Be Timely

Op notes are legal documents that are submitted to billing and coding to assist the center in getting their full reimbursement for each procedure. The quicker and more accurately they can be completed, the sooner the center can start the reimbursement processes. 

Best practice suggests that op notes be completed immediately following surgery so all the information is recent and the notes are as complete as possible.

 

Be Consistent & Don’t Fear Repetition

If an operative note says something once, most coders will assume that what was said is correct. If the same point is reiterated multiple times and in the exact same manner, the coder will trust that it’s an absolute fact. So don’t ever fear repetition. In fact, aim for it.

By extension, consider that every op note is a story, so details need to be conveyed consistently and accurately for the story to make sense. Make certain that details are consistent with all other medical documentation and diagnoses because a single contradicting element will absolutely stall the coding process.

 

Check Your Work

Double check that you’ve been thorough with the information you have provided and that all the details needed for the medical coding process are reported. Also, be sure to avoid common coding mistakes.

Taking the time upfront to do a quick review of your operative report can save time and get a better reimbursement for your center.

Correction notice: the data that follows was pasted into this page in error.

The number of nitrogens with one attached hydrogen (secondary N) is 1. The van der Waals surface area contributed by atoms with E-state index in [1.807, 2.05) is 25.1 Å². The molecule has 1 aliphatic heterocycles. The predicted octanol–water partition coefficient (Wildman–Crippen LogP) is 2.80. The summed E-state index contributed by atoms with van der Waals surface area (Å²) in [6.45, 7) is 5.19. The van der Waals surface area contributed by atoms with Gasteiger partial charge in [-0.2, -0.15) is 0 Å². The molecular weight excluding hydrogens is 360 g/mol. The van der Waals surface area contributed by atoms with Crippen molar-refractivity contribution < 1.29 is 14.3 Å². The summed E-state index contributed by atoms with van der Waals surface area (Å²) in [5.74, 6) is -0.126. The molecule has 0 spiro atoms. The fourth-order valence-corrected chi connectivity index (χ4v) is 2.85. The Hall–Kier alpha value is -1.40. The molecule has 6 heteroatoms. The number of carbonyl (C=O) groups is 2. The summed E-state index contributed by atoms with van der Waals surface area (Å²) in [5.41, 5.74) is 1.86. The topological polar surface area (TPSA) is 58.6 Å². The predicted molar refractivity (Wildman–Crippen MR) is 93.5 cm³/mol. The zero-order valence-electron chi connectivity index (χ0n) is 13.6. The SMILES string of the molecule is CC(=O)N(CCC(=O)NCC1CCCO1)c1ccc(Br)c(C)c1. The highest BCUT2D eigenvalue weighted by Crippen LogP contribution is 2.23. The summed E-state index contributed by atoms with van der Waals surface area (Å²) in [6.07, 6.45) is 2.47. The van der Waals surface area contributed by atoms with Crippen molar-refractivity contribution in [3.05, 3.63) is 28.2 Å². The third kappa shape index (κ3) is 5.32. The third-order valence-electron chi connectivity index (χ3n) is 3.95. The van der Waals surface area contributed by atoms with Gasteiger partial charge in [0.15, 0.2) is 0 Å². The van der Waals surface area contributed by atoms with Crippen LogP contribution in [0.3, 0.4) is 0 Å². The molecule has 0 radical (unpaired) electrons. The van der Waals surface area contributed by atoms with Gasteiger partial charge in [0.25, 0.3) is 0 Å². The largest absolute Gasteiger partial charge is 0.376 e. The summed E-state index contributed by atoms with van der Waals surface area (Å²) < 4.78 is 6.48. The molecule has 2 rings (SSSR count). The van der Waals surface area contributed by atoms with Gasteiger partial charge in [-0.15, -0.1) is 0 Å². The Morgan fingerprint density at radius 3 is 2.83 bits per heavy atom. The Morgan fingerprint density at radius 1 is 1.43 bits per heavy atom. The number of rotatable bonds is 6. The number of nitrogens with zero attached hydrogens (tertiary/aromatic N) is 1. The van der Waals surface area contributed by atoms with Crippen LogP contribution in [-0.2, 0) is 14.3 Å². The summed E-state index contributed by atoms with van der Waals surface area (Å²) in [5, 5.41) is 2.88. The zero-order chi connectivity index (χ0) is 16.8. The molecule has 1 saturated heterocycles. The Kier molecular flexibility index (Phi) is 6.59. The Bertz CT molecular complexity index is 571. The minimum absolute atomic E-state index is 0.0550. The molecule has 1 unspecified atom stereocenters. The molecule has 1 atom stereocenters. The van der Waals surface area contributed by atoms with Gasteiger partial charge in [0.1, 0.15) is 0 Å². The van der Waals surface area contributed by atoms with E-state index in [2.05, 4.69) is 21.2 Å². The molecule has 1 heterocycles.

Quick Note for Coders

When coding from operative notes, be sure to read the whole note carefully starting with the demographic information. This is a great time for checking that the patient information is correct and can kick off your abstracting process. The pre and post diagnoses provide general information for why the surgery was needed. Remember the pre and post diagnosis might not match. The exact diagnosis or additional diagnosis may be found during the surgery, so be sure to make a note in the op report. Dig into the body of the operative report to ensure you get all the detail necessary to assign the right medical codes.

 

The Long & Short of It

Taking a little extra time upfront to create clear and precise op notes can save considerable time on the back-end and allow for more accuracy during the billing and coding process. That means claims are processed quickly, patient collections are executed timely, and everyone (ideally) gets paid sooner.

Maybe you need a new pair of eyes to evaluate your op note templates. Or perhaps you’re wondering whether things could run more smoothly between your physicians, transcriptionists, and coders. Stop wondering. Contact us, and let in2itive Business Solutions evaluate your documentation processes and deliver the training and tips that could help you avoid hold-ups and denials. Be sure to ask about pairing our billing services with charge entry options to streamline and expedite your revenue cycle.